Manhattan Euonymus – Prune Selectively

How-To's, Landscape Care · Written by Roger

23 Comments

euon.manh_prune1Why Can’t I Just Shear It?

I call this one of my “go-to” plants.  Manhattan Euonymus is tough, nice looking, fast growing, and cheap (I mean relatively inexpensive).  Yes you could shear it – many people do, but the result will be excessive, dense branching on the sheared ends.  This produces that mass of stems and leaves on the exterior and nothing but bare stems on the inside.  Look, I get it.  If you have a huge hedge it’s not practical to hand-prune.  But I really feel I need to state the correct way to prune if you have the time and desire.

euon.manh_prune2Concentrate On The Older Stems

Look at the flush of growth on this euonymus in the pic above. If we don’t get this plant under control the view of the house will be obliterated.  To do this I start in one area and pick a point on the plant where even after aggressive pruning there will still be enough foliage to look presentable and “mask” the heavy cuts I’ll be making.  And that’s the key.  Notice in the picture here on the left that I’m ready to cut into 2nd, possibly 3rd year growth.  But before I make the cut I check to see that there’s leafy growth nearby that will eventually fill in and help disguise the major cut.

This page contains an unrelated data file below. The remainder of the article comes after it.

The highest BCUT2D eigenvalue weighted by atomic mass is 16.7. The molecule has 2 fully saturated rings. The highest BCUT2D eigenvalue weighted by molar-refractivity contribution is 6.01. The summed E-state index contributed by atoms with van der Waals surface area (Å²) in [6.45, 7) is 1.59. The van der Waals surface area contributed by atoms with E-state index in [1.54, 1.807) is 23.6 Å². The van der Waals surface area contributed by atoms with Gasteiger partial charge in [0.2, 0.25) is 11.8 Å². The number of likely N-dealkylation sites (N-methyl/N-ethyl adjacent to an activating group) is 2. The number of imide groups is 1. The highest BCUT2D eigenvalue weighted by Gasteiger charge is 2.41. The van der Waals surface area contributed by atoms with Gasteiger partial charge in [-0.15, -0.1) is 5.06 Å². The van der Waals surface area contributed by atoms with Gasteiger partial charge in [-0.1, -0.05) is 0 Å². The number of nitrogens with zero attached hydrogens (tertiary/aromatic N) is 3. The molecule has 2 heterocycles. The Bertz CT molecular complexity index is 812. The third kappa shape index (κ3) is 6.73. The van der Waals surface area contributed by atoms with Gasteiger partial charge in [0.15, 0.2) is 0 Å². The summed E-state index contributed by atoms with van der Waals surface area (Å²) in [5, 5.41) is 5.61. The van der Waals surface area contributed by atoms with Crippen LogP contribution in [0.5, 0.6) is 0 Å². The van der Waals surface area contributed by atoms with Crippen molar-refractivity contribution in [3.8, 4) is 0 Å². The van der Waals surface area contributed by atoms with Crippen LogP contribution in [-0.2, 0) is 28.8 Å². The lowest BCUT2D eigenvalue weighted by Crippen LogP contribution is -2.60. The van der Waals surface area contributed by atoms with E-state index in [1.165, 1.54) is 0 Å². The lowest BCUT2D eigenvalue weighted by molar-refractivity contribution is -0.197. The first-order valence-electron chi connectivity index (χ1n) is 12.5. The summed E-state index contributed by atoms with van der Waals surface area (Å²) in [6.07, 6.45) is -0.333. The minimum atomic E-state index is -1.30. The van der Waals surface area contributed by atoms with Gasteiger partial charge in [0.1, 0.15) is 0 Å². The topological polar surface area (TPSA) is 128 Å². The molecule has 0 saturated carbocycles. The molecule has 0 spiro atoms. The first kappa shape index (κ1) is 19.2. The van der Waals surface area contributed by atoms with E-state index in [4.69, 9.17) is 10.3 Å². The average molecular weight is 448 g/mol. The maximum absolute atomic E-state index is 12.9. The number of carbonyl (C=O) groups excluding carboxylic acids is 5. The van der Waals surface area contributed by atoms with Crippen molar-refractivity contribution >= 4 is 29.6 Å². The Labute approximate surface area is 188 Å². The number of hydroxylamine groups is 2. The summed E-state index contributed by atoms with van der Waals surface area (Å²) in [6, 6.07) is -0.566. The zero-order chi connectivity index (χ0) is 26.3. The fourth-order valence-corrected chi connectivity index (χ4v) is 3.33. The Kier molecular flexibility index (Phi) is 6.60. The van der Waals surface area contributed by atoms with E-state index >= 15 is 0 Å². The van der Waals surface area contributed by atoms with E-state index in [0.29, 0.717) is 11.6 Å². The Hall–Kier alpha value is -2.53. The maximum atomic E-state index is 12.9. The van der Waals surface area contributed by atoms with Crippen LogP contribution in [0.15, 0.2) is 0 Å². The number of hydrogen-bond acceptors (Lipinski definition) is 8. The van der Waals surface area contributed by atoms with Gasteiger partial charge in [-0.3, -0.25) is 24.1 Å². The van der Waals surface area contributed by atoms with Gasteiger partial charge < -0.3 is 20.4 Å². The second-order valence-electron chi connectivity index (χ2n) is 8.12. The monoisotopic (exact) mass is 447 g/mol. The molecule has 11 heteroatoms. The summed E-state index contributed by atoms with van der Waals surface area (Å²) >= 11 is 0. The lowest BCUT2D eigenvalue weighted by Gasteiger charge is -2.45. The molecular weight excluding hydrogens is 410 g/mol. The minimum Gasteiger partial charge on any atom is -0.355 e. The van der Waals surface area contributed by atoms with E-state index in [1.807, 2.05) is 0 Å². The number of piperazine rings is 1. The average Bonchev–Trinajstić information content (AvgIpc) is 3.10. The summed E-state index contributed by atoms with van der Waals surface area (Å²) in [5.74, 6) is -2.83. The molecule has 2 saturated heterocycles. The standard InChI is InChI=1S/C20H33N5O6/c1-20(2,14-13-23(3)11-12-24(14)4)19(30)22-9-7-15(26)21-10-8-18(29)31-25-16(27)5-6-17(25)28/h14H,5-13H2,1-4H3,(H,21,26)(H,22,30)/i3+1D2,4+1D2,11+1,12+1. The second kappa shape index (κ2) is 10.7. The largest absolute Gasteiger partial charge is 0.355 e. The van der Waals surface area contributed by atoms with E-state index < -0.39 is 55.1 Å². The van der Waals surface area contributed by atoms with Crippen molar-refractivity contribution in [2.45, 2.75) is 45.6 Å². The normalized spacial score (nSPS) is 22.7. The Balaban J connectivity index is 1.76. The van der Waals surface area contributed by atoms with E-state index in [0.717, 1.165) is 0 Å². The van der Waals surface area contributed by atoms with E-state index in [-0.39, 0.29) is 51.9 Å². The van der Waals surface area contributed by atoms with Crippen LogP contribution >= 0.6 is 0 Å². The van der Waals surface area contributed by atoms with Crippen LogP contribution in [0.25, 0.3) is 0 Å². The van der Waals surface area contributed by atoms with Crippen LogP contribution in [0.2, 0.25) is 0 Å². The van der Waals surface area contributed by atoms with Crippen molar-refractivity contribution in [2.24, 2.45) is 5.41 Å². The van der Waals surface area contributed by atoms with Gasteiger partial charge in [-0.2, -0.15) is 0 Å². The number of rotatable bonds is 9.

euon.manh_prune3Like with most shrub pruning, make sure the plant shape is getting wider towards the base, i.e. don’t go in at the bottom and make it look like a ball.  There are still a few cuts remaining, but you can already see a difference.  If you look at the before pic above you’ll notice that most of the pruning occurred in the upper portion of the plant.  I did proportionately less cutting as I came down the sides towards the ground.  To avoid creating “indescribable shapes” and hearing wise-crack remarks from neighbors, stand back occasionally and check it out as you go.  I always say “picture an imaginary line as to how the shape should look (think “mounded” and wider at the base) and try to follow it”.

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    23 Responses to “Manhattan Euonymus – Prune Selectively”

    1. mark Says:

      Manhattan Euonymus
      I am trying to clone these and grow them in a green house I have but am having trouble. Where can I find instructions on best conditions and what part of cutting should be used for best rooting chances?

    2. Roger Says:

      Mark,
      Unfortunately plant propagation is something I’m not too well versed in.